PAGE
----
MUSKOGEE – Two Tahlequah women, one of whom owned a local business that abruptly shut down this summer, have been charged in federal court.
The U.S. Attorney’s Office for the Eastern District of Oklahoma confirmed Friday that Amanda Louise Ellis, 40, was sentenced on Aug. 8, 2019, to 12 months’ imprisonment, and three years of supervised release for making a false statement. That crime violates Title 18, U.S. Code, Section 1001(a)(2). Ellis was also ordered to pay restitution of $89,324.78.
U.S. Attorney Brian J. Kuester said though Ellis' sentence was determined two months ago, it dovetails a related matter that was settled Thursday evening, Oct. 10. At that time, Julieann Logsdon, 33, was sentenced to 18 months’ imprisonment, and two years of supervised release for making a false statement. Elliss has begun serving her time.
The charges against the two arose from an investigation by the Tahlequah Police Department and the Bureau of Alcohol, Tobacco, Firearms and Explosives. The probe was related to an Aug. 26, 2017, arson case at Mail-Mart, a shipping business at One Plaza South in Tahlequah. Ellis owned the business, and though the investigation has been ongoing for some time, ultimately she was not charged in the arson.
Kuester said that on Aug. 28, 2017, Ellis knowingly made a "false, fictitious, and fraudulent statement," claiming she had received a phone call from a specific individual, although she knew the call had come from someone else. That was in relation to the fire, and it was reported in the Daily Press and other media outlets.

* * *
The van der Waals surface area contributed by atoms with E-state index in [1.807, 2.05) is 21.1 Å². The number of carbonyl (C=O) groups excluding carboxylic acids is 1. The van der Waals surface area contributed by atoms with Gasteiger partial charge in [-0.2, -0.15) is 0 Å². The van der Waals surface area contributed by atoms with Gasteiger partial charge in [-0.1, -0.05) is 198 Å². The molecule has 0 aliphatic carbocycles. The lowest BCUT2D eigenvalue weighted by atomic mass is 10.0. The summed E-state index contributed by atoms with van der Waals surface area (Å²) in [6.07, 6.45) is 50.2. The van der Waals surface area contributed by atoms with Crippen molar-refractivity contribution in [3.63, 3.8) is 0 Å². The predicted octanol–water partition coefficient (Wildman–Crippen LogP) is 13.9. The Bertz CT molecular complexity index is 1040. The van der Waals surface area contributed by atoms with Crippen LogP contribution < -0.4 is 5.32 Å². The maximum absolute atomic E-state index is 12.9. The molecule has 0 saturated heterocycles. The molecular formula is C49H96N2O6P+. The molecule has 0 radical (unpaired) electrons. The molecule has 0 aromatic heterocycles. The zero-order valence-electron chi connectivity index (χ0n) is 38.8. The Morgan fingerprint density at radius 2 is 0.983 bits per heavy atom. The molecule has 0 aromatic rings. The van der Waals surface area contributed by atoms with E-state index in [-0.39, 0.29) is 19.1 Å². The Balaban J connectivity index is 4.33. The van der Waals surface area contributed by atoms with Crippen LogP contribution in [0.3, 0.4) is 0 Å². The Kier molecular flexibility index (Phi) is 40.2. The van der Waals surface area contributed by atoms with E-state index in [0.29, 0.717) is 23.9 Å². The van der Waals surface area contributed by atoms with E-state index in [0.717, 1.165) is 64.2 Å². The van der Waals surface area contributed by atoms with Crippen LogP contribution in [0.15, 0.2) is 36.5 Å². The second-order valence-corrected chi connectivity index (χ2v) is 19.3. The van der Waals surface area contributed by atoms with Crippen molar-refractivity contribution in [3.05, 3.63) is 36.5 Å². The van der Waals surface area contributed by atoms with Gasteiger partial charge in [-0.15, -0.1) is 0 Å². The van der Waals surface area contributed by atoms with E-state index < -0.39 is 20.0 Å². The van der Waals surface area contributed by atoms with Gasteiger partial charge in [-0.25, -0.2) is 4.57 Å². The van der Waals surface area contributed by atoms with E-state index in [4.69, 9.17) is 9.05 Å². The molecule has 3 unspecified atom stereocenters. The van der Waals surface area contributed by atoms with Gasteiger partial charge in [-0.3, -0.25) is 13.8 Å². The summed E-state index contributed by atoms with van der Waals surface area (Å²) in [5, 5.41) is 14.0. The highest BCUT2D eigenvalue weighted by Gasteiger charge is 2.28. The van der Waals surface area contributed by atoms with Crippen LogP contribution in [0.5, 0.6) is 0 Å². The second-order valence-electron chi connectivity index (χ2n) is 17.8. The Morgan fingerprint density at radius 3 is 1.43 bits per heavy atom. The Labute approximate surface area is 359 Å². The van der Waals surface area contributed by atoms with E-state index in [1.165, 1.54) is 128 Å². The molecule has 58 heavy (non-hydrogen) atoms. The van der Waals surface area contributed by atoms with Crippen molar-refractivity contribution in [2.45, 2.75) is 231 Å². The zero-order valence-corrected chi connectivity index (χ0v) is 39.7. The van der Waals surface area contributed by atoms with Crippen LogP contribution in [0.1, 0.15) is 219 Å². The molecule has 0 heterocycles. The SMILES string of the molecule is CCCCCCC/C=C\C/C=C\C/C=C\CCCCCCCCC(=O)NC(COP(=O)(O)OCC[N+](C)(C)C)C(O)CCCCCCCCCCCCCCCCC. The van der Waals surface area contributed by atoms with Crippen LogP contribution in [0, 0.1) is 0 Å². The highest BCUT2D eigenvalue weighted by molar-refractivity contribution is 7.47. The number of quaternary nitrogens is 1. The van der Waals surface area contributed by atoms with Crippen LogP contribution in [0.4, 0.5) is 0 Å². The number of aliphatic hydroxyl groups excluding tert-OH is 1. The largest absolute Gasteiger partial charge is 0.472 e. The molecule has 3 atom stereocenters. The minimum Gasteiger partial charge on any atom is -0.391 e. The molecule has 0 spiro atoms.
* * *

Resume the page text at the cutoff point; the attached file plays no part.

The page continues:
The indictment charging Logsdon alleged that the following day, she also made a false, fictitious, and fraudulent statement. She told authorities she entered the Mail-Mart and turned off the alarm, at a specific date and time. Kuester said that contrary to Logsdon's statement, she did not enter the building or turn of an alarm.
“Federal law enforcement agents have difficult jobs. Their work is made even more difficult when people who have knowledge of a crime lie to agents in an effort to sabotage an investigation," said Kuester. "Fortunately, during the course of this investigation, it became apparent that Ellis and Logsdon had lied to investigators. As a result, they are being held accountable.”
U.S. District Judge Ronald A. White presided over the hearings in Muskogee. Assistant U.S. Attorney Dean Burris prosecuted the case.